January 15th, 2013
Gaspari Gutierrez-Lucero was convicted in 2003 of attempted first degree sodomy. The victim was the 6 year old daughter of his girlfriend. He received a sentence of three and a half years in prison and an additional five years of post-release supervision. On January 6, 2011, a hearing was held under the Sex Offender Registration Act (SORA). The purpose of the hearing was to determine the risk level classification of Mr. Gutierrez-Lucero. However since he had been deported, he could not be present at the proceeding to determine his risk level classification. His attorney, at the hearing, claimed the hearing should not go forward because his client was not present and he did not waive his right to appear at the hearing. The Court held since he was deported, he waived his right to be present at the hearing and the hearing could go forward in his absence. At the hearing, Gutierrez-Lucero was adjudged to be a level one or “low risk” offender.
On appeal, Mr. Gutierrez-Lucero’s attorney claimed his due process rights were violated. The Second Department (appeals court) held “[a] dangerous precedent would be established if, as urged by the Supreme Court and the People on appeal, the hearing court could simply obviate due process rights by designating a sex offender in a level one category. This reasoning would render the requirements of the SORA hearing for, the assignment of counsel to represent, a level one sex offender unnecessary.”
The Second Department’s decision clearly indicates individuals convicted of sex crimes are entitled to a hearing before their names can be maintained in the New York State Sex Offender Registry. The court also held that Mr. Gutierrez-Lucero’s deportation does not act as a waiver of his rights to a hearing.
Since Gutierrez-Lucero was convicted of a felony, it is unlikely he will ever be able to come back to the United States to participate in a hearing. How can a hearing be held?
September 24th, 2012
In a case before Gerri Pickett in the criminal court of Kings County the Judge found the accusatory instrument charging an individual with driving while intoxicated was facially insufficient. Her conclusion was based upon the fact there were no actual allegations supporting the charges essential elements in the accusatory instrument filed by the Kings County District Attorney’s office.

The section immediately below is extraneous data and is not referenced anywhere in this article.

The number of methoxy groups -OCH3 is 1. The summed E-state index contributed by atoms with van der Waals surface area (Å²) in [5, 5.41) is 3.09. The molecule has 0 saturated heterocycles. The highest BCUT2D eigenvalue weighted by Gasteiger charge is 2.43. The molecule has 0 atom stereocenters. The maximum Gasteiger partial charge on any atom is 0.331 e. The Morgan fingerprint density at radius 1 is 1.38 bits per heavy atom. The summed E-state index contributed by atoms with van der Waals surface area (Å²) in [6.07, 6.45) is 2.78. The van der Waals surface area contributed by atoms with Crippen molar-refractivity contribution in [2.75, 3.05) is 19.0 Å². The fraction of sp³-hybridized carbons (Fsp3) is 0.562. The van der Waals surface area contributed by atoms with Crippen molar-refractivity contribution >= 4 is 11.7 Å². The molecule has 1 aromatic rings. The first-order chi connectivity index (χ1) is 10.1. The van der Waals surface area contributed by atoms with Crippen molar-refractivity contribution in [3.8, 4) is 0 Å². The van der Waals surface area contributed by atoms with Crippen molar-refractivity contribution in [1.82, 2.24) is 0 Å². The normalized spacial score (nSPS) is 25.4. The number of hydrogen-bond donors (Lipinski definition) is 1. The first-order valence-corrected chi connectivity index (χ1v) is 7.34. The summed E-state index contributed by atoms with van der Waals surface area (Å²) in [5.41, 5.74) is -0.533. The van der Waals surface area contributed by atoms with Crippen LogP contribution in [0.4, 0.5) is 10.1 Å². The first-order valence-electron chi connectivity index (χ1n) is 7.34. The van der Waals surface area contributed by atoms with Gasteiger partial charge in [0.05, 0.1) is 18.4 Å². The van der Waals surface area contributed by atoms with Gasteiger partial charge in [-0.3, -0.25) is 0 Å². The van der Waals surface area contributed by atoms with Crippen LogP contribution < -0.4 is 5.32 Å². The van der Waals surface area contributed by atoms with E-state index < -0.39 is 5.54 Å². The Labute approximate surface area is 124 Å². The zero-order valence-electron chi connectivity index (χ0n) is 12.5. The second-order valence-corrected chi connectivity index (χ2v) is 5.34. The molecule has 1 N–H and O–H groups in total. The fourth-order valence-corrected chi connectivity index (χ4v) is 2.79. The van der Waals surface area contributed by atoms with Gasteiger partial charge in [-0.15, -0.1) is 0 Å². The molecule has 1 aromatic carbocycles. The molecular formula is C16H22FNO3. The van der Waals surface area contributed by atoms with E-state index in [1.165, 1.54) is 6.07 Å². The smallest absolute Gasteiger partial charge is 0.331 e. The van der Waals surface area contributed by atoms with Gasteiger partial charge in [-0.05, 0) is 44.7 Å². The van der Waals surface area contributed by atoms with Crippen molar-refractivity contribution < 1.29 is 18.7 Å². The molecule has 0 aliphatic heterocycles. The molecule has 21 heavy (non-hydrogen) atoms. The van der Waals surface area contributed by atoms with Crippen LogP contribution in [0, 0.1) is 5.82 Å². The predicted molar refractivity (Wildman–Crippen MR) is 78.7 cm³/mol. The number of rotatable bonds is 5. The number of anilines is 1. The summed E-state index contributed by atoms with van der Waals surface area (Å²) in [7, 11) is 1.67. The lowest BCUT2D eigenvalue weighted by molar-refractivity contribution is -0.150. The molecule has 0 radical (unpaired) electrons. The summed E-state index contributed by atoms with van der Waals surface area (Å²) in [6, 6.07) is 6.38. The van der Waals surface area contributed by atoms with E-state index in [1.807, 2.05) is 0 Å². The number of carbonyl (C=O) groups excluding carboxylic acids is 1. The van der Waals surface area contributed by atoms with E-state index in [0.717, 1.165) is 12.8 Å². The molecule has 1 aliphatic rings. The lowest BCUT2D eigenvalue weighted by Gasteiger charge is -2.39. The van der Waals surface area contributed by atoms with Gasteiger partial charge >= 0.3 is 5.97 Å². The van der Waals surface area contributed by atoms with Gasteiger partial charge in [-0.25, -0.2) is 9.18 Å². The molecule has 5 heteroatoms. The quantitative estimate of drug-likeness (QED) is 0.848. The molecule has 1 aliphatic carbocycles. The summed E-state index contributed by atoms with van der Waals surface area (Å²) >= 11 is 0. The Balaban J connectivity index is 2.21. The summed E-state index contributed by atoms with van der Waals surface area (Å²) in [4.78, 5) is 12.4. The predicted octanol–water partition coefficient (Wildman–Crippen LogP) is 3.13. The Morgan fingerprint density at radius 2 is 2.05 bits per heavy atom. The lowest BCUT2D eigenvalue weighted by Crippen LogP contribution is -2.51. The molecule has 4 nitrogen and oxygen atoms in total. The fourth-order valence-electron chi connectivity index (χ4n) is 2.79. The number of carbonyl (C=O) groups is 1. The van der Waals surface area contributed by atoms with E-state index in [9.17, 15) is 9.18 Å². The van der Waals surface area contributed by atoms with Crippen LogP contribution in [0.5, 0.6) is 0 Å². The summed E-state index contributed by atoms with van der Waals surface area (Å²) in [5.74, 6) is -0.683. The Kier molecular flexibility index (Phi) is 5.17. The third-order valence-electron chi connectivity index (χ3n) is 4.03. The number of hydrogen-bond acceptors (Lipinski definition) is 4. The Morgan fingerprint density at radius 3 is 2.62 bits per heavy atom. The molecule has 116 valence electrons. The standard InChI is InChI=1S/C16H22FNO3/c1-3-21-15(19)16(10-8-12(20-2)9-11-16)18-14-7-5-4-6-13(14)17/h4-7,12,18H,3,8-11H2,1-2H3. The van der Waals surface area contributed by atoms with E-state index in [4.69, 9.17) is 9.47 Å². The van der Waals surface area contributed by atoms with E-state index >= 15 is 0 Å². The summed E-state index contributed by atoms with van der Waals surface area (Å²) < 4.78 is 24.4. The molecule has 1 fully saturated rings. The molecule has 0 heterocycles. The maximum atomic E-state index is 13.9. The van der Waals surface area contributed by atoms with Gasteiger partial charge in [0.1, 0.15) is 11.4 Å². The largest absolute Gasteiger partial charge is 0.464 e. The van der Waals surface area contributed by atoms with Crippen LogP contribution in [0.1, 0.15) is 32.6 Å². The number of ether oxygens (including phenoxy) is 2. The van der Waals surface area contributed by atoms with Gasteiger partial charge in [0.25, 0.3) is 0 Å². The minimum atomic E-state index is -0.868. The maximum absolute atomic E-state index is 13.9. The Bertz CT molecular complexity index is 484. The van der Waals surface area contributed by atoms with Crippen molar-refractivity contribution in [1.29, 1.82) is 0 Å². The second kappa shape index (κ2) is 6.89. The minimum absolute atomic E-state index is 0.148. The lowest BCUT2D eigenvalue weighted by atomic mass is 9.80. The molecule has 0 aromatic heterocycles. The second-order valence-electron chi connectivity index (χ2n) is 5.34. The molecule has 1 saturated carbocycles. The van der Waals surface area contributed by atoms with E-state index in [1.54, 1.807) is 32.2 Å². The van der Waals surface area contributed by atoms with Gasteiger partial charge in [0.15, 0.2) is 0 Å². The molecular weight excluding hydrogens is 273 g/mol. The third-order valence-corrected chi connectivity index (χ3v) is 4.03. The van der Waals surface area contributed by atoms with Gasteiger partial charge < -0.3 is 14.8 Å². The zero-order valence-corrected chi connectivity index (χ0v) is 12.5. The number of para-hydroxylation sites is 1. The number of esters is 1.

The accusatory instrument alleged that a police officer observed an individual named Padmore standing with a non-party named More. The officer’s statement alleged Padmore stated “he hit and sideswiped another vehicle.” Damage was caused to the other vehicle. Other individuals then drove his car away from the scene of the accident. The officer further stated she observed Padmore to be intoxicated.
Evidence Of A Criminal Offense
The Court’s decision stated in New York Criminal Procedures Law Section 60.50 for an individual to be convicted, in addition to a confession, there had to be evidence the criminal offense was actually committed. The Court found the prosecution did not meet the minimum requirement of facial sufficiency. There is a question as to whether Padmore “operated the vehicle.” Since no one saw Padmore driving the vehicle his own statement was the only proof of the officer’s conclusions. Since there was no corroborating evidence of driving while intoxicated, the Judge dismissed the case.
About The Author – New York Criminal Defense Lawyer
The Law Office of Elliot S. Schlissel has been representing men and women charged with misdemeanors and felonies throughout the metropolitan New York area for more than 34 years. Call the law office for a free consultation.
February 23rd, 2011
His wife, Dina, recently died. She was the sole survivor of her mother, who was killed by her husband Brandon. The money that Dina was supposed to inherit from her mother would go to Dina’s next of kin, her incarcerated murderer husband, Brandon.
It seems, in this situation, that Brandon will come to benefit from his own criminal conduct. It is estimated that the mother-in-law’s estate is worth in excess of $500,000. At the time of Brandon’s conviction, there were no allegations that his wife Dina was in any way, form or matter associated with the death of her mother.